Iraqi PM: Rise of IS is failure of the world

Haider al-Abadi says majority of IS fighters are foreigners 

Paris : Iraq’s leader pleaded for more global support in the fight against the Islamic State group as he outlined plans to claw back territory from the jihadists in crunch talks with his allies in Paris.

Prime Minister Haider al-Abadi hit out at the global community for its “failure” to roll out sufficient support, after the shock loss of the key city of Ramadi that sparked blame-trading between members of the US-led coalition carrying out air raids against the jihadists.

The meeting of some 20 coalition ministers comes as Iraq is trying to win back control of Ramadi, whose seizure by IS militants two weeks ago struck the biggest blow to the coalition since it began striking jihadist positions in August. US Pentagon chief Ashton Carter blamed Iraqi forces for the loss, saying there was “an issue with the will of the Iraqis to fight”, in comments that angered Baghdad. Abadi, who is to outline his plans to liberate the Sunni province of Anbar and its capital Ramadi, is also facing pressure for Baghdad to be more inclusive of the Sunni minority – seen as key to winning the battle.

But the Iraqi prime minister wants more from his partners, saying most of the IS fighters who have seized large swathes of Iraq were now foreign and therefore an “international problem.”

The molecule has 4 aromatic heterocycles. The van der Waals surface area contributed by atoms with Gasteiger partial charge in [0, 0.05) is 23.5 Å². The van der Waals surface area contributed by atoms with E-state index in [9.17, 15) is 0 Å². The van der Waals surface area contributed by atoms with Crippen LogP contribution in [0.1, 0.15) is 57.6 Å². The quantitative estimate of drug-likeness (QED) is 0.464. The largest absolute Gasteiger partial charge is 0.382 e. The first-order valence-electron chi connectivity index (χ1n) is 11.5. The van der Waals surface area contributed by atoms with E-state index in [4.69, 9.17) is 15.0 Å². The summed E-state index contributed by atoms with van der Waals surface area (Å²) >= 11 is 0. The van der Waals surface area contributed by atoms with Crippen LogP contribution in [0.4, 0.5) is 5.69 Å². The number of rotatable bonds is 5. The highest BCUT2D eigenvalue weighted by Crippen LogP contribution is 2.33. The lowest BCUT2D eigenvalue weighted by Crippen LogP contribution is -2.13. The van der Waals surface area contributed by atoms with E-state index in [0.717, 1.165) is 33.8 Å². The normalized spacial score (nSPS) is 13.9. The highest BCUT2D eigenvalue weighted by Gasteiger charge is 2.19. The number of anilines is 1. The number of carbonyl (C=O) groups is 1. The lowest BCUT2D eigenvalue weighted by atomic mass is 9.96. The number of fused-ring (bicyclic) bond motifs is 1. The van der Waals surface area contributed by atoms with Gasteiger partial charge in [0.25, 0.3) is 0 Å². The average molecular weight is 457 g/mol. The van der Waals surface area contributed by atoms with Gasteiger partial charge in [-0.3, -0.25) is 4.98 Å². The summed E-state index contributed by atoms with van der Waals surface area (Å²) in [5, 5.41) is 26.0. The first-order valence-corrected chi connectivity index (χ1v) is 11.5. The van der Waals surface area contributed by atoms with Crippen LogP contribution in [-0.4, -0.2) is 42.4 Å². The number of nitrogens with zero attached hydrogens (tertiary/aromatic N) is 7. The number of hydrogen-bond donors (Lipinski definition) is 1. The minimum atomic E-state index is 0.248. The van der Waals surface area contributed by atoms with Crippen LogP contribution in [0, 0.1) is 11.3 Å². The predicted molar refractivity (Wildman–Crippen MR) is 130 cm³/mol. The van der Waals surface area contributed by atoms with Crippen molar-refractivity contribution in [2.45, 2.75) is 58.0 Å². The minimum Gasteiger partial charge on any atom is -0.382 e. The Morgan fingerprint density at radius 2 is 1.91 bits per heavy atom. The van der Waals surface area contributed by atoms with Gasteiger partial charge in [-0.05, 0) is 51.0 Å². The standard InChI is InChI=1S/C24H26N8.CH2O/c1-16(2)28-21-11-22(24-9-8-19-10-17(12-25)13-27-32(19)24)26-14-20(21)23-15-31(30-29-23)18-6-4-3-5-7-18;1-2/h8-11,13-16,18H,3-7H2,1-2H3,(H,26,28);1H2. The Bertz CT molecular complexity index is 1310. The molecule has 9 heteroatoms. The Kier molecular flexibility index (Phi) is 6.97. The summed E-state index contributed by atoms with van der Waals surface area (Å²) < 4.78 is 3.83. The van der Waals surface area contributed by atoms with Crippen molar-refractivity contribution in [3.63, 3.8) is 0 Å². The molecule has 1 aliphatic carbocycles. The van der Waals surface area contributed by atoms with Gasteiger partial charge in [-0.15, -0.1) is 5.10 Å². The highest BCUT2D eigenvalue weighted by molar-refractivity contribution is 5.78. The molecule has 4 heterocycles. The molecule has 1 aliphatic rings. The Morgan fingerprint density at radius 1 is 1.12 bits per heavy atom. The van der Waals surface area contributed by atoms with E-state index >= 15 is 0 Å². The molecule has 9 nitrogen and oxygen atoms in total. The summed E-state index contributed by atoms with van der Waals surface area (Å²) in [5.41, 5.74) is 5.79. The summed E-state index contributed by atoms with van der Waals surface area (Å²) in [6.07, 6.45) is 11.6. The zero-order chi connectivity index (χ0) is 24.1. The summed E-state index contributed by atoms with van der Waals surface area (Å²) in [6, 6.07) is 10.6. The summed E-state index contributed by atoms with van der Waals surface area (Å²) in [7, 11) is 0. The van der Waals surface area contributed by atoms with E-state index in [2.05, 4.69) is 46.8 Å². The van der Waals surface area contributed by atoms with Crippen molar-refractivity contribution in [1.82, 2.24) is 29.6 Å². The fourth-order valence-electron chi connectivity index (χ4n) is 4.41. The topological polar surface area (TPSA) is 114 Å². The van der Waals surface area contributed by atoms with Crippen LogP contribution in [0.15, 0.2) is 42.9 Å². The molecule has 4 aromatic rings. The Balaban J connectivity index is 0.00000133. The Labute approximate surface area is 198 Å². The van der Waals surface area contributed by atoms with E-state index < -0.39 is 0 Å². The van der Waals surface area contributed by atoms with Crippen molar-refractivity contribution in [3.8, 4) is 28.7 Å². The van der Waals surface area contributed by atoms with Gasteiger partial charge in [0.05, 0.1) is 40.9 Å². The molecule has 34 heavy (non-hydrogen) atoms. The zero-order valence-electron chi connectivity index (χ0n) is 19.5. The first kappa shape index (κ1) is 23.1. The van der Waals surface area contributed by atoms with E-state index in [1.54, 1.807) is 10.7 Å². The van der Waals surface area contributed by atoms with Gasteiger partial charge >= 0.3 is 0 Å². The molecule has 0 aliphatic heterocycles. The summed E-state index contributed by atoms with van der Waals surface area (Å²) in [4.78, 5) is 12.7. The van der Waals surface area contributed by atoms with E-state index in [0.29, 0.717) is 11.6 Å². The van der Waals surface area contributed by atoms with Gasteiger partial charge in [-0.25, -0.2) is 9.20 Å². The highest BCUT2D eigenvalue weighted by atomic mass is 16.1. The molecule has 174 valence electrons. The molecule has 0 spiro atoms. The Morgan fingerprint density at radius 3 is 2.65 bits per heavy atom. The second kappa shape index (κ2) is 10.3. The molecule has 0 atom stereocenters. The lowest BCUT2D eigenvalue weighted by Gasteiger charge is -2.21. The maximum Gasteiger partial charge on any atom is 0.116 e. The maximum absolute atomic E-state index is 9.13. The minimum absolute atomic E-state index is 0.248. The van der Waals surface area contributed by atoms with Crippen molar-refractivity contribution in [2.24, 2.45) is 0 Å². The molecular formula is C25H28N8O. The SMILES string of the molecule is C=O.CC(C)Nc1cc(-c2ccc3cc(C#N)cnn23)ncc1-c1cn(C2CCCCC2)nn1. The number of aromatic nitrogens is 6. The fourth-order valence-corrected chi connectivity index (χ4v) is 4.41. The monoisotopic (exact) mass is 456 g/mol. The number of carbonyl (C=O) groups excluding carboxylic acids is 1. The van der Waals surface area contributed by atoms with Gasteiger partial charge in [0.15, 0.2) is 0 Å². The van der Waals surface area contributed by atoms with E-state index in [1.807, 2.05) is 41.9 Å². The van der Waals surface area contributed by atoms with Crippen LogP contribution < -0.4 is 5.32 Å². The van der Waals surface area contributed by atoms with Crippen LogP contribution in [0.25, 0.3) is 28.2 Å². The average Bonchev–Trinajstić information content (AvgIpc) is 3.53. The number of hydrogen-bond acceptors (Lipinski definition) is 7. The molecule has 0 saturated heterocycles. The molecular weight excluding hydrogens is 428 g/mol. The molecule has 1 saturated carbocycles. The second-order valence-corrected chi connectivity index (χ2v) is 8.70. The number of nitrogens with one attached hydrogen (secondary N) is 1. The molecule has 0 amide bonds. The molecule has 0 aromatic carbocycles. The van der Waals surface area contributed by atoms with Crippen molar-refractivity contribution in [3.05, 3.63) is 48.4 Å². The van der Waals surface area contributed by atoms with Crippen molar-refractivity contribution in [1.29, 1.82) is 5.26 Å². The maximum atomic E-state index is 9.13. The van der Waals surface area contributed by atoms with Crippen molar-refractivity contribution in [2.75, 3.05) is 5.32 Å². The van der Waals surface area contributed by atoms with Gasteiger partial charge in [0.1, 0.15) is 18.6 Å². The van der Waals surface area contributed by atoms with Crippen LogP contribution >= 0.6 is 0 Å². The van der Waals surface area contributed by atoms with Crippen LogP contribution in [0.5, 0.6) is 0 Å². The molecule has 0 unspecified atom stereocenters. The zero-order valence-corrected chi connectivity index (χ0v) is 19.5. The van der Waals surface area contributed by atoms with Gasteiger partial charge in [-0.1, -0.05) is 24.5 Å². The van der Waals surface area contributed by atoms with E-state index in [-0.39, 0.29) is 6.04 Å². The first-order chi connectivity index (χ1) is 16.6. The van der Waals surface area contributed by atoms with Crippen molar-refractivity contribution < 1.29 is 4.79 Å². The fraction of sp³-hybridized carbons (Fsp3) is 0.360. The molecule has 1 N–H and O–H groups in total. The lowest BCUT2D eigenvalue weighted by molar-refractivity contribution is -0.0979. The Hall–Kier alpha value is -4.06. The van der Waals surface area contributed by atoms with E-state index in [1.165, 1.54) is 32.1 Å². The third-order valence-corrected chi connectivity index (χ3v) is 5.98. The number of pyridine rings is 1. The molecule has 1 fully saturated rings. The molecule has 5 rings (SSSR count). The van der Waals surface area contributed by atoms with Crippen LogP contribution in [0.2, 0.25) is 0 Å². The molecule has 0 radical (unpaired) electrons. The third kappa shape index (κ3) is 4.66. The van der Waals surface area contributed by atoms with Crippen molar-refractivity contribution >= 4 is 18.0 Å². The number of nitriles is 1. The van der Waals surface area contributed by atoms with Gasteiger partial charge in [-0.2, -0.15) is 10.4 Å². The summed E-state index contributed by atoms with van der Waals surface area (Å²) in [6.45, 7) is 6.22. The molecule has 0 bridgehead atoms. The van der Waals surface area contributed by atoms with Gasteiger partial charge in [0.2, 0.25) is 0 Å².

“There is a lot of talk of support for Iraq, there is very little on the ground,” Abadi said. He said that until recently, around six out of 10 fighters were Iraqi and the remainder foreign, whereas the proportion was now reversed.                The international community has to explain “why so many terrorists are from Saudi Arabia, why so many from the Gulf, why so many from Egypt, why so many from Syria, and Turkey and from European countries?”

His criticism came as IS claimed responsibility for a suicide attack on an Iraqi police base north of Baghdad yesterday that killed at least 37 people, mostly officers.

While the focus of the meeting is the crisis in Iraq, a high-placed French diplomat said it was “obviously also an occasion to talk about Syria.”

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